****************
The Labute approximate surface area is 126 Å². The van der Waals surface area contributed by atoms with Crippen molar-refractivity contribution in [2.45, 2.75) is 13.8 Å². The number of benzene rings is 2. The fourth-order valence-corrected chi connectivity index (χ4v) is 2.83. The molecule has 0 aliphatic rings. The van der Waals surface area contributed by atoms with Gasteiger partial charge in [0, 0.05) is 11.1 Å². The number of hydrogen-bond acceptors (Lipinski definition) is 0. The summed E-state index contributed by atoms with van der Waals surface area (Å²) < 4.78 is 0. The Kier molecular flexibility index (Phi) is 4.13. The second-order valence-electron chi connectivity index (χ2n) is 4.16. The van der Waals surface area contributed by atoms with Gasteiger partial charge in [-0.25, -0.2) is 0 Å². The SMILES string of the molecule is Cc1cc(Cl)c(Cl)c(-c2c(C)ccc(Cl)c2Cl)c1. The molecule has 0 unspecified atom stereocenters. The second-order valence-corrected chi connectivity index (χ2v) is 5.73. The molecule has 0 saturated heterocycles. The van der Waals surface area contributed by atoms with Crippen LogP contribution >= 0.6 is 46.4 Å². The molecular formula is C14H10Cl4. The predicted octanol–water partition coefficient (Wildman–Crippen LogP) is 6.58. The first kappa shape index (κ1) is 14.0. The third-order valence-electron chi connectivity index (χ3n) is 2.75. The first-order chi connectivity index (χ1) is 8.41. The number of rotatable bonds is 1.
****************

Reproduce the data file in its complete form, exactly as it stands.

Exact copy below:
The Labute approximate surface area is 126 Å². The van der Waals surface area contributed by atoms with Crippen molar-refractivity contribution in [2.45, 2.75) is 13.8 Å². The number of benzene rings is 2. The fourth-order valence-corrected chi connectivity index (χ4v) is 2.83. The molecule has 0 aliphatic rings. The van der Waals surface area contributed by atoms with Gasteiger partial charge in [0, 0.05) is 11.1 Å². The number of hydrogen-bond acceptors (Lipinski definition) is 0. The summed E-state index contributed by atoms with van der Waals surface area (Å²) < 4.78 is 0. The Kier molecular flexibility index (Phi) is 4.13. The second-order valence-electron chi connectivity index (χ2n) is 4.16. The van der Waals surface area contributed by atoms with Gasteiger partial charge in [-0.25, -0.2) is 0 Å². The SMILES string of the molecule is Cc1cc(Cl)c(Cl)c(-c2c(C)ccc(Cl)c2Cl)c1. The molecule has 0 unspecified atom stereocenters. The second-order valence-corrected chi connectivity index (χ2v) is 5.73. The molecule has 0 saturated heterocycles. The van der Waals surface area contributed by atoms with Crippen LogP contribution >= 0.6 is 46.4 Å². The molecular formula is C14H10Cl4. The predicted octanol–water partition coefficient (Wildman–Crippen LogP) is 6.58. The first kappa shape index (κ1) is 14.0. The third-order valence-electron chi connectivity index (χ3n) is 2.75. The first-order chi connectivity index (χ1) is 8.41. The number of rotatable bonds is 1.